I spent hours interviewing the water quality specialist with the state Department of Natural Resources who was responsible for regulation of the Madison Water Utility and who also had a computer full of test and other data that proved invaluable because it allowed me to check utility data against data gathered by the regulatory agency.
This is what I found: • Although contaminants rarely reach levels beyond health standards, the aquifer is contaminated by numerous pollutants, many of them carcinogens. In four wells, manganese was above the health standards recommended by the EPA. In one well, which serves a major city high school, the levels of the industrial carcinogen, carbon tetrachloride, exceeded the EPA health standard in 2000. I found a study that had even identified viruses in the city's wells, something few people knew about. Using spread sheets, I analyzed five years' worth of test data for five contaminants, including three industrial carcinogens as well as manganese and iron, for all 24 of the city's wells.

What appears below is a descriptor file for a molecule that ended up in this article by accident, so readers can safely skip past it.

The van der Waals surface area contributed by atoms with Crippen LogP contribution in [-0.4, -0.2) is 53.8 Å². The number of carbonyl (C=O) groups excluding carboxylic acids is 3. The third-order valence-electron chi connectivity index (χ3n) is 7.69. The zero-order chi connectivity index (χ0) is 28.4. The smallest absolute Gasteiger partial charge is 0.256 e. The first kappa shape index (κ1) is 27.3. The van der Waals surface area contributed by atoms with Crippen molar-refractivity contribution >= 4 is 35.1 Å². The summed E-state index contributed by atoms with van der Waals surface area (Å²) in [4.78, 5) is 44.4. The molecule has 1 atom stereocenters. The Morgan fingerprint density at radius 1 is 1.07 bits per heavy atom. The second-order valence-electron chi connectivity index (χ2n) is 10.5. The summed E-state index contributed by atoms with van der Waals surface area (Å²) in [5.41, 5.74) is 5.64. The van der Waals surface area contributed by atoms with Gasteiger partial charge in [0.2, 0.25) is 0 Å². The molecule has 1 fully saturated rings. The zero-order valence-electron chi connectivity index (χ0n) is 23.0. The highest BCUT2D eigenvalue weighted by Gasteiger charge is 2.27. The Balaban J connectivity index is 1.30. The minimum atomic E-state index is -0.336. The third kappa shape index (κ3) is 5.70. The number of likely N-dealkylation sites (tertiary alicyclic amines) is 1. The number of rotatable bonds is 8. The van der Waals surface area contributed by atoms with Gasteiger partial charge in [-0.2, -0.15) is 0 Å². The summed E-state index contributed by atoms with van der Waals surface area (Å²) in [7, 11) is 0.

Using this data, along with information from the utility engineers about which wells serve which neighborhoods, our graphic artist created an interactive map and a chart that allowed readers to click on the well closest to their home and read in a pop-up screen what levels of the selected contaminants were found in their well. It was the first time many readers, we learned, were able to identify the well that serves their home, let alone find out what was in the water.
• The unreleased infrastructure report proved a gold mine of information. We found that the utility's own consultant had warned the utility was neglecting to spend enough on replacement of aging pipes and wells and other infrastructure – a problem that plagues utilities across the country. In Madison, those aging pipes, some dating to the late 1800s, were in fact partly responsible for the manganese, which was building up inside the old pipes.
The utility, according to its own consultants, was spending only about $200,000 a year on replacing facilities such as wells when it should have been spending closer to $2.5 million. And it was spending $2.8 million on pipe replacement when it should have been shelling out closer to $6.5 million.